Still nursing an injured knee from last weekend, I did not play soccer this morning. Instead, I watched from the sideline as my teammates ran up an 8-0 score by half time. The final was 9-0, limited only by a desire not to further humiliate our opponents. The weather could not have been nicer so I invited Jeanine to join me on a waterfall hike. Pictured above and below is 45 foot tall Royalston Falls reachable by a steep 1.6 mile hike. It took us much longer than we expected given my bad knee and Jeanine’s still recovering calf muscle. Despite the slow going, the journey was well worth the effort. We also visited Doane Falls but I prefer the winter images I shot of it back in February to the ones I took today.
The field containing the trees pictured in the foreground has been fully inundated by the Sudbury River. The uniform and stark contrast between the water and trees makes for a rather compelling photo. Another interesting angle is from directly overhead. In another few weeks the trees will be covered in buds and the water will have likely receded creating an entirely different scene.
The South Bridge Boathouse is familiar to anyone who has rented canoes for a paddle down river to visit the Old North Bridge. Occasionally I pay the proprietor a few bucks to put my kayak in and take it out from their dock. Money well spent when I prefer to stay dry (most other put-ins and take outs along the river are wet). Currently the river is so high that there is scarcely clearance to paddle under a number of bridges on the river. In a few weeks the water level and temperatures will be conducive to kayaking and I hope to do more this year than last.
At this time of year few people are willing to brave the wind and cold to ply the waters of the Sudbury River. For those brave souls who are, the reward is having the river to yourself at a time when it is swollen with winter snow melt and spring rains. I captured this image with my drone minutes before sunset, the kayaker oblivious to its presence.
Our local deer have figured out that humans are not really a threat. This guy is one of a small herd that frequents the field behind our house. Today I ran into him, or rather, I did not run into him as he crossed ORNAC (Old Road to Nine Acre Corner) on his way down to the Sudbury River. They always cross the road in the same place so I have learned to slow down and remain very alert at that location. After crossing in front of me he lingered long enough for me to gather my camera and take a few photos from inside my car.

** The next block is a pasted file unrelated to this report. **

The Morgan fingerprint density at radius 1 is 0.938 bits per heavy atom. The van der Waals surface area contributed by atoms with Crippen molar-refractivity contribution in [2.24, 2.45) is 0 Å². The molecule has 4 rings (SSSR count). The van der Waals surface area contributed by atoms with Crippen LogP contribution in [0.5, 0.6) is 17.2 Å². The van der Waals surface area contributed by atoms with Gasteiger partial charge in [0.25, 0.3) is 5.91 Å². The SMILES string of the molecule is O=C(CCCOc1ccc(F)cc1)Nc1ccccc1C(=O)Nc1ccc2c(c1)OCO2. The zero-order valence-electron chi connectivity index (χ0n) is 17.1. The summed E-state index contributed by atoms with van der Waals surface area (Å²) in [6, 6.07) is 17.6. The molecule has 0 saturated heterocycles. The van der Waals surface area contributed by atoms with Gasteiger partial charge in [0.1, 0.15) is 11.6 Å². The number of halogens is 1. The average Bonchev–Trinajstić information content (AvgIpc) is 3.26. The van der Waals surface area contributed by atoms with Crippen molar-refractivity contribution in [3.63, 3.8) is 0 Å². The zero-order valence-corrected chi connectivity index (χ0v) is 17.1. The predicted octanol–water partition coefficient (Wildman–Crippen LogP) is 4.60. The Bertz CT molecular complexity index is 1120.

Between work and finishing my taxes there was little time today for anything else. I did manage to watch the elite women’s finish of the Boston Marathon during my lunch break at a local pizzeria. Even though I was only a mile and a half from the finish line, I had little desire to be out in the pouring rain, frigid temperatures and strong winds after enduring much of the the same in my soccer match yesterday. Congratulations to Des Linden, the first American woman to win the event in 33 years.
Jeanine has a special knack for stretching her birthday out for several days. This year’s festivities concluded with dinner at Alta Strada, a fine Italian restaurant in Wellesley. It is close to Olin College where we collected Maya to enjoy a four fifths family dinner. We will see Nicolai in a few weeks when we all travel to Colorado for his college graduation.
The weather today has been a wintery mix of freezing rain and sleet. The temperature was 33 degrees when my soccer match kicked off at 9am. Our opponents from Nashua, NH had to endure both the frigid conditions and a 0-8 drubbing. The win placed my team squarely in first place and on a good path to earn promotion this season.
Each spring, I obtain an open burning permit from the Town of Concord. With all the trees on our property there is invariably a sizable collection of downed branches which must be cleared. Typically, I only need to activate the permit for a single day. With the unusually fierce storms we had this winter, however, it took three days worth of burning to deal with all the dead wood. Jeanine and Kyle both joined in today to help complete the project. As we knocked off for the day, the small pile above was all that remained and should be nothing but ash by tomorrow morning.